HR Challenges in China

As China’s economic growth continues to outpace the economies of the West, a growing number of foreign companies have looked to establish and expand their China operations. Whereas in the past this typically meant setting up and operating a China-based factory or sourcing office, multinational companies are increasingly looking to expand their China offices to take advantage of the growing market opportunity within China. A growing number of Western multinationals, including the likes of GM, Henkel and Honeywell, have transferred their Asia-Pacific headquarters, while a whole host of companies in the life sciences, electronics and manufacturing industries have made China the base for their regional or global R&D centres.

As an increasing number of foreign businesses look to expand their China headcount, the challenges associated with attracting and retaining the best talent have been brought into focus. Limited availability of human talent is perhaps the number one challenge facing multinationals in China. A 2006 McKinsey survey found that less than 10% of new Chinese university graduates – estimated at more than 4 million in 2006 – had the skills required by foreign firms in China. Talent recruitment has been a particular challenge for Small and Medium-Sized Enterprises (SMEs), with local Chinese employees typically attracted by the higher status and perceived security of working for a larger organisation.

Another key challenge facing employers in China is the problem of retaining talented staff over the long term. Rising wage inflation in China’s major cities often makes it difficult to meet employees’ increasing salary aspirations, and employees are often lured away by the promise of higher salaries or better career opportunities elsewhere. As more foreign companies deepen their commitment to China, and with a growing number of local Chinese companies able to pay higher salaries for top talent, competition for the best Chinese employees is becoming ever more intense.

\"\"Developing effective HR strategies for China is increasingly a major consideration of companies commissioning market research both from outside and within China. Many companies actively conduct annual employee engagement research to monitor the views of employees, while the importance of finding ways to retain and incentivise key sales staff is often a key research output. Research that helps to define and improve a company’s core value proposition can also help to attract and retain the best employees over the long run.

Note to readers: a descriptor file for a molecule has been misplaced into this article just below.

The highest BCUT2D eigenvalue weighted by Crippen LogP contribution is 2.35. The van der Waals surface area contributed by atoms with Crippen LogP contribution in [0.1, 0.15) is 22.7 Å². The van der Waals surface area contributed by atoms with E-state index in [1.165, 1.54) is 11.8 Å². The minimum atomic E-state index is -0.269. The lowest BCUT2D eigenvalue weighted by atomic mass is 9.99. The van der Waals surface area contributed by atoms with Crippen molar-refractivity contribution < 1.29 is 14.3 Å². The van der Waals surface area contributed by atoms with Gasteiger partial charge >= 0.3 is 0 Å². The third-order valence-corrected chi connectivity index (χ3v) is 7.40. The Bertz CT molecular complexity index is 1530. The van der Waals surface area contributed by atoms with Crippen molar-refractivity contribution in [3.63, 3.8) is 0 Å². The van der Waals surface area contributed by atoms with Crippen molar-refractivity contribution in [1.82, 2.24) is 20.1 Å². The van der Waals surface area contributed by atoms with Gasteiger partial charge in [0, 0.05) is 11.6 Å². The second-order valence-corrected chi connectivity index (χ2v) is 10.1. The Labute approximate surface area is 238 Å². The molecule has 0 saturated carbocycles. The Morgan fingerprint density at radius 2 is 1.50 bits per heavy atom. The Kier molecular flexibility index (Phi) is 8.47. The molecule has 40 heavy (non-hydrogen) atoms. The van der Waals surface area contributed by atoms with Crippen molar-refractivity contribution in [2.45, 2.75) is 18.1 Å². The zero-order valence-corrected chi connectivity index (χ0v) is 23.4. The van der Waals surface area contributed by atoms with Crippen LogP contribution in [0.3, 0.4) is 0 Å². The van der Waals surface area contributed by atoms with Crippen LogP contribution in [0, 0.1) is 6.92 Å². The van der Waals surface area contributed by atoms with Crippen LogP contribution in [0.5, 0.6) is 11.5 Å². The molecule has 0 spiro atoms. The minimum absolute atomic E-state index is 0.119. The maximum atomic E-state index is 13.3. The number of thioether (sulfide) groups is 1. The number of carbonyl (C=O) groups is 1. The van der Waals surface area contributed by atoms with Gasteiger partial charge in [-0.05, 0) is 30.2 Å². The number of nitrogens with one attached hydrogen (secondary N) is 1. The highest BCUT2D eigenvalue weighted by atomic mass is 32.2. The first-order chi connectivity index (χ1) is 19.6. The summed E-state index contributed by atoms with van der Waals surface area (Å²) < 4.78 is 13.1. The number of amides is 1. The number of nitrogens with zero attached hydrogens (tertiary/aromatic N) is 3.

Research being undertaken on the subject generally points towards a number of different strategies to help firms to attract and retain the best employees in China. To begin with, companies are urged to adopt a total rewards strategy that encompasses training, career development opportunities and other non-financial benefits, rather than simply using higher salaries to attract talent. Developing the skills of Chinese managers through training, development and overseas placements are also key ways of increasing employee engagement and commitment over the long term, while rotating overseas talent through the China office can also help to ensure key people throughout the organisation have an understanding of the China market. Finally, companies can use talent segmentation; that is, the manner in which companies organise, structure and incentivise talent, to make the most out of their human resources and encourage talent retention.

There is no quick-fix solution to the shortage of talent in China, and any business looking to establish a China presence should think carefully about its HR strategy before making any significant commitment to the country. Smaller companies in particular are likely to face significant challenges in recruiting experienced managers for senior positions, and it may be necessary to employ expatriates in senior positions during the start-up phase. However, making use of advanced HR practices, having a good understanding of local Chinese culture, and taking the time to research and understand the concerns of local employees are all likely to lead to a happier workforce and better talent retention over the long term.